At work, I tried unsuccessfully to bury myself in whatever I was doing. My mind was preoccupied and I don't know what I did. I'm a metal smith and I might have made cornbread that day, I don't recall. In my mind was a turning and churning of "what if, what if? and if it isn't?, if it isn't?" and how to handle it. This went on until about 10 o'clock in the morning.
Finally, I couldn't take it anymore. I got to a telephone, called home, and when Catherine recognized my voice, in tears she said, "It's healed. And it looks great!"
I don't know what my answer was to her, if I answered her at all. I struggled to get through the rest of the very long day.
I managed to get home at my usual time about 4:00 P.M. and as I pulled in the driveway, the screen door opened and this little 18-month-old girl came running out. Because of her foot, it had not Penni's nature to run on cement--she had always walked very cautiously. But she came running out and when she got to that little step in front of the house, she just passed right on down, past me and around the car, back up the step and over the door, turned around and came back down the step and around the car and back up a couple or three times before I could get hold of her. Finally she just came running up to me and I picked her up. I don't recall saying anything to her. I just remember picking her up and realizing then a kind of peace--that it really had happened, that this was no fantasy anymore.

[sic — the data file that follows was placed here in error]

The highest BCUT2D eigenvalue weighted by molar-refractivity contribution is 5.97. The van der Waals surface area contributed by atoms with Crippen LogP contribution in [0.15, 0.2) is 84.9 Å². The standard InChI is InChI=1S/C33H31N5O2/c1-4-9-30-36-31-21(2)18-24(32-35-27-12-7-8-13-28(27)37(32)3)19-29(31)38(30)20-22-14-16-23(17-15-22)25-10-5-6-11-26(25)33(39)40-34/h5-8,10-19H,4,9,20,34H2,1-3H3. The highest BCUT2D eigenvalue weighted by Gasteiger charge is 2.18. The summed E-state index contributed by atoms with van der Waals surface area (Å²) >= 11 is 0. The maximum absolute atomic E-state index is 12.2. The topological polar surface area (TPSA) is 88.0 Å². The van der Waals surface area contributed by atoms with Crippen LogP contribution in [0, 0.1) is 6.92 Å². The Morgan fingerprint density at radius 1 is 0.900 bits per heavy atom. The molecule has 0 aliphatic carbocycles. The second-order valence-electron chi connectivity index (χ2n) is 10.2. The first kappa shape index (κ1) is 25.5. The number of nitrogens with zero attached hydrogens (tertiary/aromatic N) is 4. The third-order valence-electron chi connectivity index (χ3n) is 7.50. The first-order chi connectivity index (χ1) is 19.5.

I walked into the house and I don't even know what conversation went on between Catherine and me. All I can tell you is that we were realizing that we'd had a visitation from the Lord in our home. It was Wednesday and we were going to church that night.
We only lived four blocks from the church. We would often walk, but most of the time we drove because of Penni. That night when we started to get in the car, Penni said, No. She wanted to walk. As usual, I reached for her finger, but she shook her head and started running on down the street ahead of us....all the way to the church. I saw a whole new personality in the child. She was trying out new feet.
I knew that one of the things we had to do was deal with Derrick about it because he didn't totally understand what had happened. He had seen us through the hassle of Kam's leg in a cast, for the same situation. He had also seen us ministering to Penni with corrective shoes, putting them on the wrong feet, and always helping her across the sidewalk, and holding onto her finger and so forth.